I find that in order to best write most of these reviews, I have to give myself a few days to process what I've read. This book falls into this category. My initial impression was that I was unsatisfied with Ruso and Tilla and the entire setting. All of the characters' actions seemed too...modern - sitting at a desk, receiving mail, looking over the bills, and so forth. The language, however, is what really bothered me. It was as if our current vernacular was taken and put into a Roman or Gaulish setting, which to me is not a true accurate historical picture. In fact, I would find myself utterly disgusted by some of the phraseology.In addition, I was disappointed in the characterization of the women. Other than Tilla, most of the women in the book are silly, trite, and utterly obsessed with shopping and appearances. I have no use for women of this nature, and when Ruso expresses a desire that he could find a way to force the women to listen to him, I found myself wishing he could too.However, I say that and know that I had a very difficult time putting down the book. I stayed up late, read through lunch, and so forth. I was genuinely interested in solving the murder mystery and understand how Ruso was going to solve his credit problems. The book couldn't have been that bad if I read it obsessively over the course of a few days!!I was fascinated by descriptions of Gaulish/Roman medicine and even of the events at the amphitheatre. I wish Ms. Downie would have gone into greater detail because, to me, it appeared to be the most authentic historical portions of the book.My feelings about Persona Non Grata remain mixed. I still remain fairly turned off by the language and some of the situations described in the book. And yet, I really enjoyed getting to know Ruso, his family, and especially Tilla. As I mentioned, I truly cared about what happened to him, how he was going to get out of trouble and how the book was going to resolve itself. Therefore, in spite of its apparent flaws, I would have to recommend this book to others. I may even have to hit the library and pick up the first two books to read the first few adventures of Ruso and Tilla.Thank you to Bloomsbury Marketing for the opportunity to review this ARC!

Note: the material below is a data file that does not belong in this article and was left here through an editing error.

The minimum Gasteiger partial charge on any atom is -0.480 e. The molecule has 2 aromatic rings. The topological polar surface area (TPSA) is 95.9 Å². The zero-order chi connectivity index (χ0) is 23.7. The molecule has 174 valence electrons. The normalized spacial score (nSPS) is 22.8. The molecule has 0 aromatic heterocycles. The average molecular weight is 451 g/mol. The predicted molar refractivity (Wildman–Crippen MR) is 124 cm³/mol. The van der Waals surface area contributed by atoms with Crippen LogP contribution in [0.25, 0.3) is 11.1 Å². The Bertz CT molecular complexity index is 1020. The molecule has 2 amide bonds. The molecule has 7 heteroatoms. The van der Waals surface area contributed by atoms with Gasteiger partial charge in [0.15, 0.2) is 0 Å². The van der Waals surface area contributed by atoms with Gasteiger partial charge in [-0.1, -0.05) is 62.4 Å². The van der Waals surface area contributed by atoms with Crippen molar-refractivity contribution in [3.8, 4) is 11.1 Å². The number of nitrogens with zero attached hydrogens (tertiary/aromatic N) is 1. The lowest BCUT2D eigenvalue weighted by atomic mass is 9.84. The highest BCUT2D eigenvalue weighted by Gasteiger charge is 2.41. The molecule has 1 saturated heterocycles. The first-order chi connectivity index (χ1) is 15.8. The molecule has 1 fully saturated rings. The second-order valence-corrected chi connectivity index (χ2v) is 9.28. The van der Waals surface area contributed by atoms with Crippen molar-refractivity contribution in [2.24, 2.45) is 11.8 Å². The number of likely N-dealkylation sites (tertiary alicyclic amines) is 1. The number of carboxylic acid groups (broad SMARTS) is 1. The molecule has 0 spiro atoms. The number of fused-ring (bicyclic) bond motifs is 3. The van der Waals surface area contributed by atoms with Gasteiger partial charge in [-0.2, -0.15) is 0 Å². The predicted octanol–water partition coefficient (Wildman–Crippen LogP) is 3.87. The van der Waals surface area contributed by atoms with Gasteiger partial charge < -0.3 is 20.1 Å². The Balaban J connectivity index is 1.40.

DWWilkin on LibraryThing More than 1 year ago
Ruso grows on you. Like I mentioned in the Medicus review he is an unlikely protagonist, but thoroughly enjoyable. Called home to find that his life is really spinning out of control. Beset by forces from every end. And then of course there was a body at the beginning again. Well a death anyway.A death that does not really impact on things to mid way through the tale as Ruso has so much on his plate including finding why he was called home since no one wants to fess up. This leaves us wondering was that body important. Yes and no.It leads us to wonder are these mysteries? Or does our hero always have bad days. That seems to really be the theme of these books. Ruso's charm is that he is in a foreign world to us, that of Rome at the height of empire, where he is just a low citizen who ends up with the world twisting around him and thrown into far more than any one man should have to deal with.So all that makes this series very good. But then we have the downfall. Sure Christianity was coming into play. But it is introduced so gratuitously, and then our Heroine, the slave turned girlfriend, adopts it that it is irrelevant. There are scenes which should just not have been written and we had to suffer reading.What could have been a better read, and even a repeated read is let down by some proselytizing. I don't want to sound anti-western since I am western, but the author needed to be deft and subtle. Instead she clobbered us over the head. Hopefully this habit will disappear in later books.